IUCN threat status:

Critically Endangered (CR)

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Biology

As a scavenger, the Indian vulture feeds mainly on carrion from both urban and rural landscapes. It associates with the white-rumped vulture (Gyps bengalensis) when feeding at rubbish dumps and slaughterhouses (2). It nests in small colonies, usually on cliffs and ruins, but occasionally in trees. The nests are enormous, stretching two to three feet across. They are constructed from sticks and lined with green leaves and rubbish. Between mid November and early March, the female vulture lays one oval, white egg which is incubated by both parents for 50 days. Both sexes contribute to the care of the chick, bringing food and defending it. It is thought that only 50 percent of nests produce young each year (6).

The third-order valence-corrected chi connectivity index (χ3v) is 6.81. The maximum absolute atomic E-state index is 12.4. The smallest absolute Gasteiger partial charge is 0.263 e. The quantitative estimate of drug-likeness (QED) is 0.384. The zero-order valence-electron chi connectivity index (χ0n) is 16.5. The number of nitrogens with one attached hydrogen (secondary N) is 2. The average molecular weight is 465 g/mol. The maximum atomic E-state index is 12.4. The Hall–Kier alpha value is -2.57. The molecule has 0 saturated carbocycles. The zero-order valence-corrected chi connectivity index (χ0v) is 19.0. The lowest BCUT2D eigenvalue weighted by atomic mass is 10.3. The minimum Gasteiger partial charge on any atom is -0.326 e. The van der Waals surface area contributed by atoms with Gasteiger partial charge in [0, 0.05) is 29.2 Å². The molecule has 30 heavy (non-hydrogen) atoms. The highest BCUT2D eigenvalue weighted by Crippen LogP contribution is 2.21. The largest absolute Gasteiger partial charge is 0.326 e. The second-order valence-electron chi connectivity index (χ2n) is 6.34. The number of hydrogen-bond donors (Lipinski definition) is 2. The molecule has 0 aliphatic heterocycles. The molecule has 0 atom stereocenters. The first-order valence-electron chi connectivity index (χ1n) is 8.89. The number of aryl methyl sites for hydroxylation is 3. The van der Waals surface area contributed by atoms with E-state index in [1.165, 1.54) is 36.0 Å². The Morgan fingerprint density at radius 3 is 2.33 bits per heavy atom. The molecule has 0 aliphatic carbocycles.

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Source: ARKive

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